Branding War: Anzac Vulgarity and the Cult of Austerity

“I found the Woolworths campaign to be vulgar, but to be honest I didn’t find it more distasteful and vulgar than a lot of other things which are going on in terms of commercialisation of Anzac and the use of the Anzac brand.”  These are the chosen words of former policy advisor to Australia’s Department of Prime Minister and Cabinet Carolyn  Holbrook on ABC’s 7.30 program.  Anzac, the name associated with Australian soldiers who found themselves on Turkish beaches in April 1915 as part of Winston Churchill’s disastrous Dardanelles campaign, has become “Brandzac” over the years, a cavernous money pit of opportunity.

That pit is a means to capitalise on solemn occasions which insist on crass adventure and relaxation.  For the supermarket giant Woolworths, the slogan “Fresh in our Memories” was found wanting, marketing sprightly food produce alongside memories of Australia’s dead. Purchase your regular round of fruit and veg, and keep the fallen at the forefront of your mind.  You, dear customer, will remember them.

Woolworths is hardly more questionable in its tactics than companies who market war for profit, seeing humankind’s perennial love of massacre as a business opportunity.  Brewing companies urge their customers to raise a toast to the soldiers.  Shirts, handbags and hats can be bought with an assortment of logos.  Purchasing poppies for the cause is encouraged. In Anzac’s Long Shadow: The Cost of Our National Obsession (2014), James Brown noted that, “a century after the war to end all wars, Anzac is being bottled, stamped and sold.”

It was ever thus.  Blood translates into money with ease, and the “digger myth” was always a lucrative standard to aim for.  Some months after the first Australians and New Zealanders fought at Gallipoli, food stuffs and other items found their way onto the market. This prompted the regulators to get busy, prohibiting the use of “Anzac” for “the purposes of any trade, business, calling, or profession”.

The entire basis of Anzac is both a sentimental and commercial industry, whether it is initiated through maudlin state-directed enterprise, or the private sector.  The cultists of austerity, however, would wish to see it controlled by the long hands of government. They would prohibit such images as that of a well-endowed Anzac poster girl holding a weapon and kneeling in khaki latex.  “I just thought that was basically Anzac porn, a new low in the commercialisation of Anzac,” fumed Holbrook.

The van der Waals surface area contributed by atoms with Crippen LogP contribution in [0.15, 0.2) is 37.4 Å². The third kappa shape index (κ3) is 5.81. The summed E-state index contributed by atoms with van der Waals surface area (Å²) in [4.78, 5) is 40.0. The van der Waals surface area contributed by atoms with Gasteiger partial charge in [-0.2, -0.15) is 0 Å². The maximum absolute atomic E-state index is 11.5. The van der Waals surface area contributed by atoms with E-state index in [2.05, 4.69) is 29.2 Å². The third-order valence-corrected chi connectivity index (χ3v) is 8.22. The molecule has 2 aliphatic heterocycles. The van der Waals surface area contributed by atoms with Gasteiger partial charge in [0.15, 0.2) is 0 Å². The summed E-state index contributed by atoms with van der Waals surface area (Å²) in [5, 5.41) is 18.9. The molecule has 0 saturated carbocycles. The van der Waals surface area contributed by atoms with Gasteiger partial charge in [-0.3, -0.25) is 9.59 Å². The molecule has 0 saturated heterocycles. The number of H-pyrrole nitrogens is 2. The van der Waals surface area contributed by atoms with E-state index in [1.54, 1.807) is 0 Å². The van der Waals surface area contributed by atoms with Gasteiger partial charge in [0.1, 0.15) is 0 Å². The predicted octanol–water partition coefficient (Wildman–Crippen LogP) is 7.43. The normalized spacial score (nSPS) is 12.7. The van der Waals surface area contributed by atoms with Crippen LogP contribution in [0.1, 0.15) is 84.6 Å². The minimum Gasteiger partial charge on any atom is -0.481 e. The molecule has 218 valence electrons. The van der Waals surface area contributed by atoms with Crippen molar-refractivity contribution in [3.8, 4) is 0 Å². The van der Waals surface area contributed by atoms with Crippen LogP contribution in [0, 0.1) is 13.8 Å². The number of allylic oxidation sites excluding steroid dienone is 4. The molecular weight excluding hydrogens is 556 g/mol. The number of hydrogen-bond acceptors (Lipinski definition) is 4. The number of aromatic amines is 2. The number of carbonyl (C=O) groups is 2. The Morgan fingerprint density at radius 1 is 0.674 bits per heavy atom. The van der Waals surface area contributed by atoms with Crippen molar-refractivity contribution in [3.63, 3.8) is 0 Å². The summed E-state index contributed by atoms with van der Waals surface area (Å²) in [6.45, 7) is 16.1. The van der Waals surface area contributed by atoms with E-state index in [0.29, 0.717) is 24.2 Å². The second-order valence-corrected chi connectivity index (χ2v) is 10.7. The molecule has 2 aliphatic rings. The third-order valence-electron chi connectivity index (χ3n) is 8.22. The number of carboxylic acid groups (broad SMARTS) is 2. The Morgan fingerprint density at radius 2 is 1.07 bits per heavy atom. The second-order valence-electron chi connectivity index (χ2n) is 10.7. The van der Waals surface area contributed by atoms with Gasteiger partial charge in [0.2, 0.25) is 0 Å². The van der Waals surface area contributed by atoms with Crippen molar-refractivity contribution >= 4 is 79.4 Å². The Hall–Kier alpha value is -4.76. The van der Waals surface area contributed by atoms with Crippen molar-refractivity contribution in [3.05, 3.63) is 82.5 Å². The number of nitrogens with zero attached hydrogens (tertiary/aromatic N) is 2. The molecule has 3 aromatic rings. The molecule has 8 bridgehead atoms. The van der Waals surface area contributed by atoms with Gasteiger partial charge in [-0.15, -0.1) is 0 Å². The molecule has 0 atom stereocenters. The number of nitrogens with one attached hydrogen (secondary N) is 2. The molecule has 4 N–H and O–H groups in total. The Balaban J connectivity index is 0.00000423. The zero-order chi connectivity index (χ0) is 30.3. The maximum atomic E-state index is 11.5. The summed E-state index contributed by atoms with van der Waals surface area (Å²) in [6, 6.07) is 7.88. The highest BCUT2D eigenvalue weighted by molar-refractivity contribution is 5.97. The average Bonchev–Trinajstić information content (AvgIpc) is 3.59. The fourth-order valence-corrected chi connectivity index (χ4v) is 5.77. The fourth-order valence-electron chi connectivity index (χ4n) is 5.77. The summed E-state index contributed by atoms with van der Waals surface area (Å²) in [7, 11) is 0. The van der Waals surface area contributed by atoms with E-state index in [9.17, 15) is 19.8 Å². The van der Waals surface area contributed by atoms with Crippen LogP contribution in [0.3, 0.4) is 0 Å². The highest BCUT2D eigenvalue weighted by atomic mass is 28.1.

All wars see instances of pornographic fancy, fashioning images to soften the home front while savaging the enemy.  Tits, bums and ravished nuns have seen their place.  The brandzac critics inadvertently tend towards a distinct brand themselves. Since states maintain sacred prerogatives of killing and sending citizens to be killed, it should hold a monopoly on sanguinary commemoration. They will be the judges.

In line with such views, Woolworths was ultimately told to abandon a campaign deemed “inappropriate”. The Minister for Veterans’ Affairs, Senator Michael Ronaldson, asserted that the company “did not have permission” to milk the Anzac milch cow.  They might have done the good thing and asked.

Showing how the language police are in full swing, Senator Ronaldson reminded the company that, under the Protection of the Word Anzac Act, he “got to authorise the use of the word Anzac”, something that was not allowed for purely commercial benefit.  This absurd pantomime has continued for decades – commercial benefit is dandy as long as it has ministerial blessing.

A range of penalties exist for misusing the name.  For an individual, it comes to a hefty $10,200.  For corporations, it’s five times that amount.  And there is a peculiar yet brutal 12 months imprisonment in the bargain.  While Anzac involves much disingenuous dribble on the issue of protecting some form of freedom, one earned by invading and killing the darker members of the human race, it is striking that liberty should be removed on the chance that the name was “misused”.

Other features of the regulatory mania over the word “Anzac” can be found in the guidelines of the Department of Veterans’ Affairs. “Anzac biscuits” with the approved recipe receive the nod of approval.  The same goes for the “Anzac Slice”.  However, making reference “to these products as ‘Anzac Cookies’ is generally not approved, due to the non-Australian overtones.”

The Spartan defenders of the Anzac creed insist, instead, on a near incapacitating, high priest veneration.  What this involves is not clear, but presumably standing before the eternal flame in misty-eyed adoration about feats of heroism in the slaughterhouse might count. We should all be Anzac subjects rather than cognisant citizens suspicious of warmongering.

The birth of the Anzac tradition did involve slaughter and defeat.  But it was a defeat received in the context of invasion, an attack on Ottoman Turkey that was fought back at huge cost to human life. Few accounts ever bother about the obvious: that Australian soldiers performed what they have been doing decades before and since: invade a sovereign state in the name of some higher moral value, and clothe it in the fluffy reassurance of imperial virtue.

The Anzac legend, like all legends, is there to be vulgarised.  In its true, original sense, the common meaning of it is that held by the common people.  It is, as Brown has observed, a “military Halloween” equipped with absurd masks and retellings, pilgrimages and military tourism.  Anzackery is merely the outcome of yet another zombie myth of Australian military history.

Binoy Kampmark was a Commonwealth Scholar at Selwyn College, Cambridge. He lectures at RMIT University, Melbourne. Email: Read other articles by Binoy.